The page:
The New Proposal for the Schengen Borders Code: Towards more resilience or more securitisation?
On June 10th, EU Ministers of Home Affairs met in Brussels to discuss the reform of the Schengen Borders Code proposed by the European Commission last December and reached a common position that would allow the negotiations with the European Parliament to start (Council of the European Union, 2022). Since its launch, however, the proposal has been met with harsh criticism by experts and representatives of civil society organisations, who warn against the increasing risk of racial profiling and discrimination at the internal as well as external borders of the European Union.
But what is the Schengen Borders Code? Why did it need to be amended? And why might an amendment to it be detrimental to undocumented migrants’ human rights?
Adopted in 2006, the Schengen Borders Code is the “common corpus of legislation […] on the rules governing the movement of persons across the [internal and external] borders” of the Schengen area (Carrera et al., 2011). Its primary aim is to provide a set of transparent and harmonised procedures, to be valid for all the Schengen states. However, over the past decade, the stability of the Schengen system has been put under pressure by several crises. The so-called migration crisis of 2015, the increase in terrorist attacks across European states in 2015 and 2016, and the more recent Covid-19 pandemic (Guild, 2021) led an increasing number of member states to securitise their borders by reintroducing border controls, de facto undermining the raison d'être of the Schengen area: the free circulation of people. Therefore, the new proposal represents the European Commission's attempt to “make the internal area without border controls more resilient”, promoting alternative measures to ensure that the reintroduction of internal controls remains a "measure of last resort" and not the norm (European Commission, 2021a).
However, in a joint civil society statement published by PICUM in April 2022, 32 organisations argued that “the proposal embraces a very harmful narrative which assumes that people crossing borders irregularly are a threat to the EU and proposes to address it by increasing policing and curtailing safeguards”. The civil society statement suggests that the proposal not only complicates further access to asylum procedures but also has a detrimental impact on the right to freedom of movement within the EU. In particular, the newly proposed Article 23a sparked several concerns as it would set a new procedure to “transfer people apprehended at the internal borders” (European Commission, 2021b). Indeed, according to the new rules, if a third country national crosses internal borders irregularly and is apprehended by joint police patrols in the proximity of the border area, they could be returned directly to the authorities of the member state they came from. Although the Article states that there must be “clear indications that the third country national has arrived directly from another Member State” (ibid.), it is still very broad and could even be applied to people apprehended at train and bus stations as well as in nearby cities (PICUM, 2022). If implemented as it currently stands, this provision risks legitimising “internal pushbacks” and, therefore, undermining undocumented migrants’ human rights.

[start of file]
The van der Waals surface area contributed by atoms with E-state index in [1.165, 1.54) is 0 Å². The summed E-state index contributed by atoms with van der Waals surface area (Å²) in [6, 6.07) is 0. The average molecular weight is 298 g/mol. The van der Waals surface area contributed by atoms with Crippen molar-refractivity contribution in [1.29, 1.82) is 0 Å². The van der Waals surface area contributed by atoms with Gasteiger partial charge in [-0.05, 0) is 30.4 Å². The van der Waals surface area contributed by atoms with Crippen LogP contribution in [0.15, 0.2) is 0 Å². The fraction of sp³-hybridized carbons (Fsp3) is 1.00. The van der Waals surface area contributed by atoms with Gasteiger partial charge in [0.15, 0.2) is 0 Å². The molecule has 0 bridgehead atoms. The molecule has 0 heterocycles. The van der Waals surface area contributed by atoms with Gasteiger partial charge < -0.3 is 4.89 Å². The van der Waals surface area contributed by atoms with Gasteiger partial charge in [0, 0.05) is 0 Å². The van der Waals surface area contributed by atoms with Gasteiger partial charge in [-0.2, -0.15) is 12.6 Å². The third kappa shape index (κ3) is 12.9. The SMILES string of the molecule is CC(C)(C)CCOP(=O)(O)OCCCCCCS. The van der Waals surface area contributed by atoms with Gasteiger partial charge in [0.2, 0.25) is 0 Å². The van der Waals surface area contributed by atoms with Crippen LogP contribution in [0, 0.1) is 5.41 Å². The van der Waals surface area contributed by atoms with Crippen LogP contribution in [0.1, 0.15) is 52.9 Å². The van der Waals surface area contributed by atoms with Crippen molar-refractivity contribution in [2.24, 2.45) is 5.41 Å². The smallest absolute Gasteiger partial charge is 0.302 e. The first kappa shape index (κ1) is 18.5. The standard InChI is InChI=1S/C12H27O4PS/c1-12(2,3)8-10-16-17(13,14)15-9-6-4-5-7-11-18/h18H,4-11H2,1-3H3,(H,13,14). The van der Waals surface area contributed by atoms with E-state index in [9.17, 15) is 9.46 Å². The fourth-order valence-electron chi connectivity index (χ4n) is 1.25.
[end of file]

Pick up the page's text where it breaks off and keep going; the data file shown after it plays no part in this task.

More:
Over the upcoming months, discussions will continue within and between the Council of the European Union and the European Parliament and the current proposal will likely be modified to meet the requirements advanced by both Institutions. Will article 23a be amended to avoid the risk of legitimising "internal pushbacks"? Either decision can expect more criticism and concern regarding its effects on migrants and EU nationals alike.
Written by Annalisa Scaletta, Amsterdam Chapter of European Horizons
Source: Photo By Members' Research Service
Carrera, S.; Guild, E.; Merlino, M.; Parkin, J. (2011) “A Race against Solidarity: The Schengen Regime and the Franco-Italian Affair”. Centre for European Policy Studies (CEPS).
Council of the European Union (2022) Meetings: Justice and Home Affairs Council, 9-10 June 2022”. [Accessed: 10/06/2022]. Available at: 09-10.
European Commission (2021a) “Schengen: New rules to make the area without internal border controls more resilient”. Press release. [Accessed: 09/05/2022]. Available at: https://ec.europa.eu/commission/presscorner/detail/en/ip_21_6821.
European Commission (2021b) “Proposal for a regulation of the European Parliament and of the Council amending Regulation (EU) 2016/399 on a Union Code on the rules governing the movement of persons across borders”. COM (2021) 891 final, 2021/0428 (COD): Strasbourg. [Accessed: 20/05/2022]. Available at: https://eur-lex.europa.eu/legal-content/EN/TXT/PDF/?uri=CELEX:52021PC0891&from=EN.
Guild, E. (2021) “Schengen Borders and Multiple National States of Emergency: From Refugees to Terrorism to COVID-19”. European Journal Of Migration and Law, 23: 385-404.
Platform for International Cooperation on Undocumented Migrants (PICUM) (2022) “Joint Civil Society Statement on the Schengen Borders Code” [Accessed: 09/05/2022]. Available at:https://picum.org/joint-civil-society-statement-schengen-borders-code/